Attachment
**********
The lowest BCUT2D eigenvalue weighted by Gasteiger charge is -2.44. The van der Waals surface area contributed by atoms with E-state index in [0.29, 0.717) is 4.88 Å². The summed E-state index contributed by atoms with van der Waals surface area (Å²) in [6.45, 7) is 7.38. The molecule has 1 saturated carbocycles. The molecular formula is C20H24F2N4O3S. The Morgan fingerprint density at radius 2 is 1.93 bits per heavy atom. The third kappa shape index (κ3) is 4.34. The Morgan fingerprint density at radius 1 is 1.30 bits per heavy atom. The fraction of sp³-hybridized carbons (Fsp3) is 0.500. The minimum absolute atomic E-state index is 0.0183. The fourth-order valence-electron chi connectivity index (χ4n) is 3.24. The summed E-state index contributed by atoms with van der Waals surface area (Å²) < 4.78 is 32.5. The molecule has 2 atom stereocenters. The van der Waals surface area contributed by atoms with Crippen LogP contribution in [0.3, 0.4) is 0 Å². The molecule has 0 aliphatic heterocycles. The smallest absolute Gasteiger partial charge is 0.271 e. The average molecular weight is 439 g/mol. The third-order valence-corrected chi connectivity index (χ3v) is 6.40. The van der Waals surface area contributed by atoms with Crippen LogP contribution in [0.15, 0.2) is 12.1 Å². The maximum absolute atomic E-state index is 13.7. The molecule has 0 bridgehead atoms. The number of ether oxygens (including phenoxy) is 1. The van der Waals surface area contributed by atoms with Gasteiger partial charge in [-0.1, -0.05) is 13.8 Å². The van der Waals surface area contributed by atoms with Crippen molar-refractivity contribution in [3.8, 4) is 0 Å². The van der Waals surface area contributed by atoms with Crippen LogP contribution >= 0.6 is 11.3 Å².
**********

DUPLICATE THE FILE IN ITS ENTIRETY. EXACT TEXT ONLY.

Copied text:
The lowest BCUT2D eigenvalue weighted by Gasteiger charge is -2.44. The van der Waals surface area contributed by atoms with E-state index in [0.29, 0.717) is 4.88 Å². The summed E-state index contributed by atoms with van der Waals surface area (Å²) in [6.45, 7) is 7.38. The molecule has 1 saturated carbocycles. The molecular formula is C20H24F2N4O3S. The Morgan fingerprint density at radius 2 is 1.93 bits per heavy atom. The third kappa shape index (κ3) is 4.34. The Morgan fingerprint density at radius 1 is 1.30 bits per heavy atom. The fraction of sp³-hybridized carbons (Fsp3) is 0.500. The minimum absolute atomic E-state index is 0.0183. The fourth-order valence-electron chi connectivity index (χ4n) is 3.24. The summed E-state index contributed by atoms with van der Waals surface area (Å²) < 4.78 is 32.5. The molecule has 2 atom stereocenters. The van der Waals surface area contributed by atoms with Crippen LogP contribution in [0.3, 0.4) is 0 Å². The molecule has 0 aliphatic heterocycles. The smallest absolute Gasteiger partial charge is 0.271 e. The average molecular weight is 439 g/mol. The third-order valence-corrected chi connectivity index (χ3v) is 6.40. The van der Waals surface area contributed by atoms with Crippen LogP contribution in [0.15, 0.2) is 12.1 Å². The maximum absolute atomic E-state index is 13.7. The molecule has 0 bridgehead atoms. The number of ether oxygens (including phenoxy) is 1. The van der Waals surface area contributed by atoms with Gasteiger partial charge in [-0.1, -0.05) is 13.8 Å². The van der Waals surface area contributed by atoms with Crippen molar-refractivity contribution in [3.8, 4) is 0 Å². The van der Waals surface area contributed by atoms with Crippen LogP contribution >= 0.6 is 11.3 Å².